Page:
I hope you love this dish as much as we did and can enjoy this during the Lent season…or any season, really! We polished this dish off in no time at all and I can’t wait to make it again. Thanks to these sturdy noodles, the dish reheats beautifully and can be eaten for your lunches or a late night snack!
A gluten-free Pad Thai dish that you can enjoy right in the comfort of your own home.
1 package (14 ounces) Tinkyada Brown Rice Pad Thai Noodles
⅓ cup fresh lime juice
⅓ cup water
3 tablespoons packed brown sugar
3 tablespoons gluten-free fish sauce
3 tablespoons gluten-free soy sauce
1 tablespoon rice vinegar or white vinegar
3 tablespoons vegetable oil
3 cloves garlic, finely chopped
8 ounces mushrooms
2 eggs, beaten
12 oz frozen peeled deveined medium shrimp, thawed (raw not cooked)
Sriracha Sauce (to taste)
¼ cup finely chopped dry-roasted peanuts
¼ cup firmly packed cilantro leaves
Bring a large pot of water to boil. Cook the noodles as directed on package. After they are done cooking, drain and rinse with cool water; set aside.
Meanwhile, in small bowl, stir lime juice, ⅓ cup water, the brown sugar, fish sauce, soy sauce, vinegar, and 1 tablespoon of the oil until well mixed; set aside.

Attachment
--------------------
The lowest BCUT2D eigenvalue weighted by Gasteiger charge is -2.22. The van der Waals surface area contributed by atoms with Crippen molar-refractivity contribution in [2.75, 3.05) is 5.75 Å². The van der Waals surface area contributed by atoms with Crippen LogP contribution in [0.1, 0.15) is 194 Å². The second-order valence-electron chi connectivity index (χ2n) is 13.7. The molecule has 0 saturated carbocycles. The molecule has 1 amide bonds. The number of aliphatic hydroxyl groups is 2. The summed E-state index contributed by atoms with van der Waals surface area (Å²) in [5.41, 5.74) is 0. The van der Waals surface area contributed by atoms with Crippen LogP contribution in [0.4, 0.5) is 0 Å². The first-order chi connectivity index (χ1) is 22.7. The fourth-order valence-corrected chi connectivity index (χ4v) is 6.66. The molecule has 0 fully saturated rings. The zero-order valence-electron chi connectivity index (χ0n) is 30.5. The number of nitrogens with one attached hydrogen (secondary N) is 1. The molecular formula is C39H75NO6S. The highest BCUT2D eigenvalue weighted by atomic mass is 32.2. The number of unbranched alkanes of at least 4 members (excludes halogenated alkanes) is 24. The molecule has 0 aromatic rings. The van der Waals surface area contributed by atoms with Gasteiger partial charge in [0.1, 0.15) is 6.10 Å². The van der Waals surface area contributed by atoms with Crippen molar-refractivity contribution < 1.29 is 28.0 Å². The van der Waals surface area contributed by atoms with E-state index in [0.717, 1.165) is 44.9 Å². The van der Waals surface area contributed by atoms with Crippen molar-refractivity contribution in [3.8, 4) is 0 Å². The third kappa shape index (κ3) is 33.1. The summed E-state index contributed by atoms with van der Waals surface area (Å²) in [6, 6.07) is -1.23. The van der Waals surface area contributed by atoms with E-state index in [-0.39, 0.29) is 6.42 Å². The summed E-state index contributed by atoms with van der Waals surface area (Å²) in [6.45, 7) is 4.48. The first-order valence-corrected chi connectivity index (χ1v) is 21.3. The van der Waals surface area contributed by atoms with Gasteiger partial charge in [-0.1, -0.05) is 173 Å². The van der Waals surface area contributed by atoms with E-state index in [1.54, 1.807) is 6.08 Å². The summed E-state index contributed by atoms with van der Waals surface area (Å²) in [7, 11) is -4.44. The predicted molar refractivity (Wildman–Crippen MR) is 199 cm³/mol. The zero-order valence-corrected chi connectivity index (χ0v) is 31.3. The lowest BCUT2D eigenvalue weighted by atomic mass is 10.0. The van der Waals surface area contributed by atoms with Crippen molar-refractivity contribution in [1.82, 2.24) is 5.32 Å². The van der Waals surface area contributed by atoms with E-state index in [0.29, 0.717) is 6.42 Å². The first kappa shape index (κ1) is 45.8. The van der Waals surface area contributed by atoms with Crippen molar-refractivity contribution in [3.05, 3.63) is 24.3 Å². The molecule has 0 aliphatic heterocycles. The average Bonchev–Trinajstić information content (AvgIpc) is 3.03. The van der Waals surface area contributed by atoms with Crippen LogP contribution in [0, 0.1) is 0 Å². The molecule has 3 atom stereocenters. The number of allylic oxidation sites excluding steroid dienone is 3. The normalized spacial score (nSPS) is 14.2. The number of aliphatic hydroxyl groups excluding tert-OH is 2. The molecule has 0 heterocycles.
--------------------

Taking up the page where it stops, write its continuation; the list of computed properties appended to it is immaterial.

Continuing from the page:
In nonstick wok or 12-inch nonstick skillet, heat remaining 2 tablespoons vegetable oil over medium heat. Cook shrimp for approximately three minutes and remove from pan; set aside. Next cook mushrooms and then set aside.
Using the same oil, cook garlic for about 30 seconds, stirring constantly, until starting to brown. Add eggs. Cook about 2 minutes, stirring gently and constantly, until scrambled but still moist.
Stir in noodles and lime juice mixture. Increase heat to high. Cook about 1 minute, tossing constantly with 2 wooden spoons, until sauce begins to thicken. Add remaining ingredients except cilantro. Cook 2 to 3 minutes, tossing with 2 wooden spoons, until noodles are tender.
Place on serving platter. Sprinkle with cilantro. Garnish with additional chopped dry-roasted peanuts, and lime wedges.
If there is one thing this girl loves, it is pancakes. Today I am sharing a recipe for gluten-free pancakes that taste as light and fluffy as our gluten-filled variety, but are perfect for creating for those who cannot tolerate gluten.